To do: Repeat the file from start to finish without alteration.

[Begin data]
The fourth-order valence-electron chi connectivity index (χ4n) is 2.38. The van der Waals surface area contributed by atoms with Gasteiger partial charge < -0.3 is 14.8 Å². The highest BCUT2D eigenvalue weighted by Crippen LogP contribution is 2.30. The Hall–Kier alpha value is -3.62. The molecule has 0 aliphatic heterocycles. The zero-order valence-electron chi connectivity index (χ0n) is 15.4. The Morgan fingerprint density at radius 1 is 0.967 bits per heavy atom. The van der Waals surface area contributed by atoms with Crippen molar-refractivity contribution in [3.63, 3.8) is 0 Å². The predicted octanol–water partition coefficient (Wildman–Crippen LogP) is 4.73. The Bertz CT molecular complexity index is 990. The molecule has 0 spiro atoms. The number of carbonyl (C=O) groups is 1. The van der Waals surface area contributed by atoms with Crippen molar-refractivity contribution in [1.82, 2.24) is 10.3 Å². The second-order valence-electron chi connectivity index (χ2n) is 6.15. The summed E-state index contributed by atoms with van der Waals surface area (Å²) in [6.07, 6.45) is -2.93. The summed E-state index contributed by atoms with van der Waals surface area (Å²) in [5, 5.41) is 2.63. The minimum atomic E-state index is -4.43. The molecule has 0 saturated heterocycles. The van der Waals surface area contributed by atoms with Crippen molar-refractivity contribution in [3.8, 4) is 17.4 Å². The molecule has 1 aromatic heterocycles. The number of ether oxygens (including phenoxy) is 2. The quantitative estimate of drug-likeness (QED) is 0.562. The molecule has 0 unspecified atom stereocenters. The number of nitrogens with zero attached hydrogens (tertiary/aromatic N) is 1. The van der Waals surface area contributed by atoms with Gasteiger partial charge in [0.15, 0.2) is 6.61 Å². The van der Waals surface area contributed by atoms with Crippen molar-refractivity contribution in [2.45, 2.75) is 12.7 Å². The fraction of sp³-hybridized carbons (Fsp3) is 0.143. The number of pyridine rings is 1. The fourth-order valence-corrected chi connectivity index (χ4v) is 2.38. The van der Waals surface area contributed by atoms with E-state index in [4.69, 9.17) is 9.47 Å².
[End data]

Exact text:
The fourth-order valence-electron chi connectivity index (χ4n) is 2.38. The van der Waals surface area contributed by atoms with Gasteiger partial charge < -0.3 is 14.8 Å². The highest BCUT2D eigenvalue weighted by Crippen LogP contribution is 2.30. The Hall–Kier alpha value is -3.62. The molecule has 0 aliphatic heterocycles. The zero-order valence-electron chi connectivity index (χ0n) is 15.4. The Morgan fingerprint density at radius 1 is 0.967 bits per heavy atom. The van der Waals surface area contributed by atoms with Crippen molar-refractivity contribution in [3.63, 3.8) is 0 Å². The predicted octanol–water partition coefficient (Wildman–Crippen LogP) is 4.73. The Bertz CT molecular complexity index is 990. The molecule has 0 spiro atoms. The number of carbonyl (C=O) groups is 1. The van der Waals surface area contributed by atoms with Crippen molar-refractivity contribution in [1.82, 2.24) is 10.3 Å². The second-order valence-electron chi connectivity index (χ2n) is 6.15. The summed E-state index contributed by atoms with van der Waals surface area (Å²) in [6.07, 6.45) is -2.93. The summed E-state index contributed by atoms with van der Waals surface area (Å²) in [5, 5.41) is 2.63. The minimum atomic E-state index is -4.43. The molecule has 0 saturated heterocycles. The van der Waals surface area contributed by atoms with Crippen molar-refractivity contribution in [3.8, 4) is 17.4 Å². The molecule has 1 aromatic heterocycles. The number of ether oxygens (including phenoxy) is 2. The quantitative estimate of drug-likeness (QED) is 0.562. The molecule has 0 unspecified atom stereocenters. The number of nitrogens with zero attached hydrogens (tertiary/aromatic N) is 1. The van der Waals surface area contributed by atoms with Gasteiger partial charge in [0.15, 0.2) is 6.61 Å². The van der Waals surface area contributed by atoms with Crippen molar-refractivity contribution in [2.45, 2.75) is 12.7 Å². The fraction of sp³-hybridized carbons (Fsp3) is 0.143. The number of pyridine rings is 1. The fourth-order valence-corrected chi connectivity index (χ4v) is 2.38. The van der Waals surface area contributed by atoms with E-state index in [4.69, 9.17) is 9.47 Å².